A shareholders` agreement must set the maximum number of directors and the percentage of shares necessary for the appointment of a director. It should also include provisions on when and how a director may be removed, his or her duties, how meetings will be called and how he or she will vote (i.e. each director will have or will have as many votes as the shareholder who appointed him?). One of the main purposes of a shareholders` agreement is to determine what can lead to termination and what the consequences are if the parties follow separate paths. You need to understand in advance what your client wants to get out of the business, as this influences other choices such as ownership structure, decision making, and exit strategy. It`s important to understand how the new business fits into your client`s overall strategy. Shareholder agreements often have limits for shareholders participating in competing companies. Your client could seek benefits from participating in the joint venture, apart from a direct financial return. These other benefits could include access to a share of the company`s output, the ability to provide goods or services to the business, geographic area or nature of the business, if the shareholder holds an option to act alone in the future.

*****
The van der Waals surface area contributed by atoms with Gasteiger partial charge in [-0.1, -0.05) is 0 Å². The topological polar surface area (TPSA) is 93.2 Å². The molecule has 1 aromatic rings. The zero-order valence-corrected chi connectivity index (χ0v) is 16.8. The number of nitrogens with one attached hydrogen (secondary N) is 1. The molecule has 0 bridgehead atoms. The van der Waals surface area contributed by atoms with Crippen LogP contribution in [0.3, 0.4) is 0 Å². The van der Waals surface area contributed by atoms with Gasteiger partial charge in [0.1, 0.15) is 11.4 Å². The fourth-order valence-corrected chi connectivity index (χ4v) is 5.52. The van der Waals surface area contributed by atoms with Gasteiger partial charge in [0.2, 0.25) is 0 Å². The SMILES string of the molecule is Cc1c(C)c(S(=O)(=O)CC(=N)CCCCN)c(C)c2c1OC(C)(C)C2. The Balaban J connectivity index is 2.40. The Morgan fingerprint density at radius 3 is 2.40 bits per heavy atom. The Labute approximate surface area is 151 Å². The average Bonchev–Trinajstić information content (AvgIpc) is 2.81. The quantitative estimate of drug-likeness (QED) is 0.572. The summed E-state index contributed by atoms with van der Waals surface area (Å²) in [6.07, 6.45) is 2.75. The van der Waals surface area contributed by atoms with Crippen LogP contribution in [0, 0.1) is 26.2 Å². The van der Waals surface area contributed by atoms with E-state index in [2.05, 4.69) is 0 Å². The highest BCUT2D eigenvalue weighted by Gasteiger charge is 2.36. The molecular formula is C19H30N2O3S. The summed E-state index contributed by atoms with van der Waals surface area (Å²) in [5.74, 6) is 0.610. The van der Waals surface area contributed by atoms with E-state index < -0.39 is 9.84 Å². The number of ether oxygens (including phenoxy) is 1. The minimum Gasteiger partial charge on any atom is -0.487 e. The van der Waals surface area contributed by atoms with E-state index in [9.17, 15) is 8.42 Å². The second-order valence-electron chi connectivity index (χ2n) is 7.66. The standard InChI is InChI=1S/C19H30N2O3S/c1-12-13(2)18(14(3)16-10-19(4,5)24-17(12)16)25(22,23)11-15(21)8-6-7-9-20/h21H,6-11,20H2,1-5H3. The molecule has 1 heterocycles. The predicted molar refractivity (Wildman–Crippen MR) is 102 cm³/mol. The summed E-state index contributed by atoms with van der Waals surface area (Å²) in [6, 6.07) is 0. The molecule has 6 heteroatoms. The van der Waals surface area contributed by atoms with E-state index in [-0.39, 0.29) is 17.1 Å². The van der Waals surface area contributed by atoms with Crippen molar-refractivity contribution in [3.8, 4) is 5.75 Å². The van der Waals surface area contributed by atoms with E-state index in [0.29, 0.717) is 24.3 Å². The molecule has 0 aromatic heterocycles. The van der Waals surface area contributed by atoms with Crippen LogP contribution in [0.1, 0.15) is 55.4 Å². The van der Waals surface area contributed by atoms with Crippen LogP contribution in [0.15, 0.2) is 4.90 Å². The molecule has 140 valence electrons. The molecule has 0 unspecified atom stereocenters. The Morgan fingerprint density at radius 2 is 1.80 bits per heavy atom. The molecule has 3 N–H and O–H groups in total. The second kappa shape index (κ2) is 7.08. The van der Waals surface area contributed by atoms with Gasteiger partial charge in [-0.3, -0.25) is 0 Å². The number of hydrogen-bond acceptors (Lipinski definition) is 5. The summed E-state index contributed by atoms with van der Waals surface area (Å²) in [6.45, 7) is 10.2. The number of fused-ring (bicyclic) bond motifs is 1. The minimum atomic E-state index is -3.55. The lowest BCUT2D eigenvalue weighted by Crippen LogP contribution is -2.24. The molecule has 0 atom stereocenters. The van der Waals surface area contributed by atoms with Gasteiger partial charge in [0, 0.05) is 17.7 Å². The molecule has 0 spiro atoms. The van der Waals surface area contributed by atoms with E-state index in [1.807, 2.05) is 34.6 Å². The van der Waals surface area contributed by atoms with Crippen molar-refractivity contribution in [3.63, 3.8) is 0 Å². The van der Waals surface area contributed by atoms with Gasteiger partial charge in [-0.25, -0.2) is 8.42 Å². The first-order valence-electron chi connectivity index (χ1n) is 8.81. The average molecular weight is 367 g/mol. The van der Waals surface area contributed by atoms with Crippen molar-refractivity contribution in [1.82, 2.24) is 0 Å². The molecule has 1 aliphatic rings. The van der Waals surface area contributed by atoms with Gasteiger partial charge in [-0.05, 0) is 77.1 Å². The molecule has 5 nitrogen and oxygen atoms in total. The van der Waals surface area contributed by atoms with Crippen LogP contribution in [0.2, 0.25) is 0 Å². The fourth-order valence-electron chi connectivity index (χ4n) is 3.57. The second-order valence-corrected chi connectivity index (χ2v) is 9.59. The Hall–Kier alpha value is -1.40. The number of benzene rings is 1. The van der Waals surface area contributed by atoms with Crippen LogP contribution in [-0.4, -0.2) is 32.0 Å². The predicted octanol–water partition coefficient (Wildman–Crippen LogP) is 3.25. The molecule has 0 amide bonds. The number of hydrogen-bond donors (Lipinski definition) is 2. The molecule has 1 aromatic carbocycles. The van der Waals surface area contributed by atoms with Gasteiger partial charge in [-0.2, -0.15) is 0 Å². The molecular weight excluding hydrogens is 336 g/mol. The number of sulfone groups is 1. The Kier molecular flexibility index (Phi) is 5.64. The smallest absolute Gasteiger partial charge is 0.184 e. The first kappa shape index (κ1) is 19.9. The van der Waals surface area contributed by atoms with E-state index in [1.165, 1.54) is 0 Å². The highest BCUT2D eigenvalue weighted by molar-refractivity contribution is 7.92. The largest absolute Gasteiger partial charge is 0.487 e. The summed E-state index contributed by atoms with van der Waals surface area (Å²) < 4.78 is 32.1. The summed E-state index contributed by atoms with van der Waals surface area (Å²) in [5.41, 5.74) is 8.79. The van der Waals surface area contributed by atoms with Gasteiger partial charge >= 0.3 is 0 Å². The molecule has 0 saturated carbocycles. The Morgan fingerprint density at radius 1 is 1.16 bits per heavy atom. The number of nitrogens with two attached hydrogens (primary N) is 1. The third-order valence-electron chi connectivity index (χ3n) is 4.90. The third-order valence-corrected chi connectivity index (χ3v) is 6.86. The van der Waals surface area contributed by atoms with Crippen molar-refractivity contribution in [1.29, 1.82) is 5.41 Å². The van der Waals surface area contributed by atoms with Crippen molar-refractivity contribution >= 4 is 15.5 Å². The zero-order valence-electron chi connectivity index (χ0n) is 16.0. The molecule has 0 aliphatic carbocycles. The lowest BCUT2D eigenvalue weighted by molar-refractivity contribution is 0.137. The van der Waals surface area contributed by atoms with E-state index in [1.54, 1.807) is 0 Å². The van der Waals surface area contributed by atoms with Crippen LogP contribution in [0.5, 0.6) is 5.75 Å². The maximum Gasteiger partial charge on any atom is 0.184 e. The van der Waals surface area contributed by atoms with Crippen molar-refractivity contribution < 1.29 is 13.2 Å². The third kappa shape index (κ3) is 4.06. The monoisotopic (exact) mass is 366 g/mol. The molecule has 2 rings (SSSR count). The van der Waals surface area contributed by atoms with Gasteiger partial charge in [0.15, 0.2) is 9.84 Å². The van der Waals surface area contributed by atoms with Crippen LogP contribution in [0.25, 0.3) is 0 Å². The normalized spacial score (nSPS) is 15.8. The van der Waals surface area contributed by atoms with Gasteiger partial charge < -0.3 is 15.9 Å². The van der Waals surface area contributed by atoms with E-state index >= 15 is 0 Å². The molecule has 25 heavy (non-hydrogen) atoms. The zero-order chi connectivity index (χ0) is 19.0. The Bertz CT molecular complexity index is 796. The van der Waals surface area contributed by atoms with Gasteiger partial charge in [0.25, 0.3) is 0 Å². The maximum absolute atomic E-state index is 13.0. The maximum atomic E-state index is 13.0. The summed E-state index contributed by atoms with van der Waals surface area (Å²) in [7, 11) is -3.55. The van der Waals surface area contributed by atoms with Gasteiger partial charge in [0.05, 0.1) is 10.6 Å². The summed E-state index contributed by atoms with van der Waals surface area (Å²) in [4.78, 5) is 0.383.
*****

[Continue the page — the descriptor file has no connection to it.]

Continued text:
The agreement should clearly define the shareholders` participation, the different classes of shares allowed (if the company has shares other than ordinary shares), the rights attached to each class of shares, the voting rights of the shareholders and any rights or restrictions granted imposed and related to certain shareholders (e.g. B call options / share exercise / trading restrictions, etc.). In general, the agreement provides that any issue of new shares will first be offered in proportion to the existing shareholders. This is called the “right of pre-emption” of shareholders and entrepreneurs who should be aware of this right. If there are more than two shareholders, depending on the distribution of decisions between the board of directors and the shareholders and the number of directors or shareholders, it may nevertheless be worth thinking about the impasse and how to resolve it. The simplest approach is to leave the decision to the board of directors. Serious blockages could also be the cause of the termination of the joint venture. Think about the issues that are so fundamental to the business and why your customer is in the company, that they want to be able to walk away from the company if no agreement has been reached on the problem. . .